Denise Mina’s crime fiction seems to be going from strength to strength. As the the only female and only Scot on the Golden Dagger shortlist, she continually raises the bar of contemporary crime fiction in the UK.
“Crime fiction is reflecting society just now the way literary novels just aren’t these days,” she said, by way of trying to explain why the genre was still proving so popular. “Real life isn’t what turns readers on, they want something extra.”
With each question asked Mina wandered off on tangents and jokes that only served to warm the audience more to her personality. It was almost as though she was talking to you personally, a rare thing for any author to achieve in a room full of fans.
Continuing on her obsession with crime, her home town of Glasgow inevitably came up. “There’s a lot of inter-personal violence in Glasgow, it’s apparently now the crime capital of Europe. But then, nobody buys crime fiction about people stealing stamps.”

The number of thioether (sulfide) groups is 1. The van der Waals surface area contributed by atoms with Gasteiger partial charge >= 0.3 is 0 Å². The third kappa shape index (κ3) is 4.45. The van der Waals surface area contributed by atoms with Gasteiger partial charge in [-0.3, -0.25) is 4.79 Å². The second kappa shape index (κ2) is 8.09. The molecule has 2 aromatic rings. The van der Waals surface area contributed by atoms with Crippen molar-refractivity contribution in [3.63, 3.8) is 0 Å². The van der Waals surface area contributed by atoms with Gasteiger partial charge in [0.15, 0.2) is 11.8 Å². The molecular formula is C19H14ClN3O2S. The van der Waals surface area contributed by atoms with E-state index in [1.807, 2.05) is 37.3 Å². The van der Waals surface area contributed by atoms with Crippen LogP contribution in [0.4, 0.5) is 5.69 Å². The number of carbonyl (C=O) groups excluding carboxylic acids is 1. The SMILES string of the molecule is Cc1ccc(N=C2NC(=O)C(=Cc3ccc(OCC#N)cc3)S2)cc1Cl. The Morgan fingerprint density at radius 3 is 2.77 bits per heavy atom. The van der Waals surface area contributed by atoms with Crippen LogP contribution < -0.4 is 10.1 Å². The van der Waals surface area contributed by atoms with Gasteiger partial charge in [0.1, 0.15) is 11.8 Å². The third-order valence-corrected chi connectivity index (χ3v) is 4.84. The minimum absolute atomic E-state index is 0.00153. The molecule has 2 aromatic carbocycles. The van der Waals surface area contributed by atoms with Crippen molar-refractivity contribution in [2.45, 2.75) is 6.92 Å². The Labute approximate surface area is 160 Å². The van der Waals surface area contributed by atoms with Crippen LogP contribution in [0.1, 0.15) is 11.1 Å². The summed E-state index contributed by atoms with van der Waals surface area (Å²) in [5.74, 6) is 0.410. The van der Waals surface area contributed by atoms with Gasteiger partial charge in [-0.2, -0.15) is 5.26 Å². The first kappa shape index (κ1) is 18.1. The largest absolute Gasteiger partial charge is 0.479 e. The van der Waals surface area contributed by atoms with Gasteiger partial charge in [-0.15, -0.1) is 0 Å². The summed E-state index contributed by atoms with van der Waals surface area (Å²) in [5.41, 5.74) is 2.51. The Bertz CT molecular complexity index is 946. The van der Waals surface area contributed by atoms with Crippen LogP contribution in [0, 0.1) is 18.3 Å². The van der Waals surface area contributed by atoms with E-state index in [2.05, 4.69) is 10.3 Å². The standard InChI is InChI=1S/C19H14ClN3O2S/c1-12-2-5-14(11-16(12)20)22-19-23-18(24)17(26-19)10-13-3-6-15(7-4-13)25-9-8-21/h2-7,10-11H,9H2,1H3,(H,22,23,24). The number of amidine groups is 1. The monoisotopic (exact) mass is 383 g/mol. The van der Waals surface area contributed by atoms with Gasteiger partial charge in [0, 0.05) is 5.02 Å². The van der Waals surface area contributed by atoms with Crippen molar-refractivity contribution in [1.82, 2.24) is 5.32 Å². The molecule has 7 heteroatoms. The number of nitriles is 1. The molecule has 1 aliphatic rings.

There was good news for her fans too, as she revealed that her novel Garnethill is with HBO at the moment. “But then again, I live in really big house now because of all the people that have optioned it. It’s been sold about 8 times!”
When pressed how much she wanted Garnethill or any of her books to be made into films, she replied :”To be honest, I don’t know if I want it I be made; it’s my baby and I don’t want them television people to fuck it up.”
One Swedish fan in the audience who praised the translations of her novels, prompted Mina to state that “translators don’t get the credit they deserve.”
And on the merry-go-round that is almost compulsory for any successful crime writer, Mina said: “Crime writers are supposed to think about sales all the time, but the ones I enjoy most write for one person: themselves.”
Finishing up, Mina recalled the best line she ever wrote when an old university friend reintroduced herself in the audience. “Theory is nice bit it can’t stop things from existing.” It was the high point of my Thesis,” she joked.